1st Time Unemployment Claims Fall to 49-Year Low, Again

By Mark Lieberman

Managing Director and Senior Economist


  • The number of continued claims – individuals who have been collecting unemployment insurance — reported on a one-week lag, was 1,645,000 for the week ended September 7, DOWN 55,000 from the previous week’s DOWNWARDLY REVISED 1,700,000 (revised from 1,711,000);
  • The four-week moving average of continued claims FELL 20,750 to 1,691,500.
  • There were 201,000 1st time claims for unemployment insurance for the week ended September 15 a DECLINE of 3.000 from the prior week’s unrevised report;
  • The four-week moving average of first-time claims FELL 2,250 to 205,750;
  • Four-week moving average represented 0.132 percent of employment, DOWN from 0.134 percent the previous week;


  • The number of first-time claims DROPPED for the sixth time in the last seven weeks, falling to its lowest level since the week ended November 15, 1969 (197,000); It was the seventh time this year the number of first-time claims has fallen to the lowest level since November 1969.
  • Four-week moving average of initial claims HAS FALLEN for the fifth straight week and is at the lowest level since Dece6, 1969 when it was 204,000.
  • The number of continued claims FELL to the lowest level since August 4, 1973 (1,633,000);

Data Source: Department of Labor

Image result for employment insurance

As the number of initial and continued claims for unemployment insurance continued its limbo dance, data watchers braced for a sharp increase as the Carolinas dry out from Hurricane / Tropical Storm Florence. While the storms will eventually create new jobs as the rebuild gets under way, the immediate impact will be devastating for employment data and of course the disruption of lives.

Claims for unemployment insurance spiked by about 10 percent following storms last year (Harvey, Irene, and Maria). Claims jumped more than 15 percent following Superstorm Sandy and almost 30 percent following Hurricane Katrina.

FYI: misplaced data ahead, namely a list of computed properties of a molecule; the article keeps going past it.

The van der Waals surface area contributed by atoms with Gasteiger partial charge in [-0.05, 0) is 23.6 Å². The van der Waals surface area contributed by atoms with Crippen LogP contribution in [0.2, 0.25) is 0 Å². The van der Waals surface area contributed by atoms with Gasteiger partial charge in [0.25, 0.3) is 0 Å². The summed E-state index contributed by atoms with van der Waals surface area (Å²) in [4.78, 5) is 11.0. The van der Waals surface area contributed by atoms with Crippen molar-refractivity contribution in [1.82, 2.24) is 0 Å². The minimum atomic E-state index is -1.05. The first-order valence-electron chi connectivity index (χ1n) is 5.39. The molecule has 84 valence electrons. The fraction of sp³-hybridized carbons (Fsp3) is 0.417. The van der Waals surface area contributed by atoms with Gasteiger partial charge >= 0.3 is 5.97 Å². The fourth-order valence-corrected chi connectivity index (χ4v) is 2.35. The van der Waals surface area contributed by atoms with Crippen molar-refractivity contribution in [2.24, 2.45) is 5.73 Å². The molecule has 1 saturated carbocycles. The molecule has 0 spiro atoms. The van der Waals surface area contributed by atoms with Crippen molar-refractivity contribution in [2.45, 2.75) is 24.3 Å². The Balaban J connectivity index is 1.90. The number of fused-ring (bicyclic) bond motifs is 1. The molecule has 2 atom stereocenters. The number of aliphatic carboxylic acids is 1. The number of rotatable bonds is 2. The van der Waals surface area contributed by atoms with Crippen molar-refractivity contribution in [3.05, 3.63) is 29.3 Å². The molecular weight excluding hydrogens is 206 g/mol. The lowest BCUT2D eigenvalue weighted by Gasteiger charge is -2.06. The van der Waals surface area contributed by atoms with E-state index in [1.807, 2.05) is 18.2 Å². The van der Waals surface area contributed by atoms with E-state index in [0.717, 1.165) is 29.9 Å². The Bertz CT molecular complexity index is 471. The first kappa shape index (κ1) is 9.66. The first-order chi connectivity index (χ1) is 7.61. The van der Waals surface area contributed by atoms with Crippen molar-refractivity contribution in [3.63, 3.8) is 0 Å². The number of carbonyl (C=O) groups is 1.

Hitting as it did in another heavily populated area, Florence will pack an eerily similar statistical punch.

Based on its timing, Florence will also have an impact on the monthly Employment Situation Report for September due to be released October 5. The storm struck during the data collection period for both the household and payroll surveys.

According to the Bureau of Labor Statistics, “unusually severe” weather is more likely to have an impact on hours worked than the jobs count which is what the establishment survey develops. In the household survey, which produces the unemployment rate, according to the BLS: Persons who miss the entire week’s work for weather-related events are counted as employed whether they are paid for the time off or not.

The establishment survey could also be affected by the response rate of businesses surveyed. Any delayed surveys though would be included in the two revisions to the jobs numbers.

You can hear Mark Lieberman every Friday at 6:20 am on the Morning Briefing on P.O.T.U.S. radio @sxmpotus, Sirius-XM 124.

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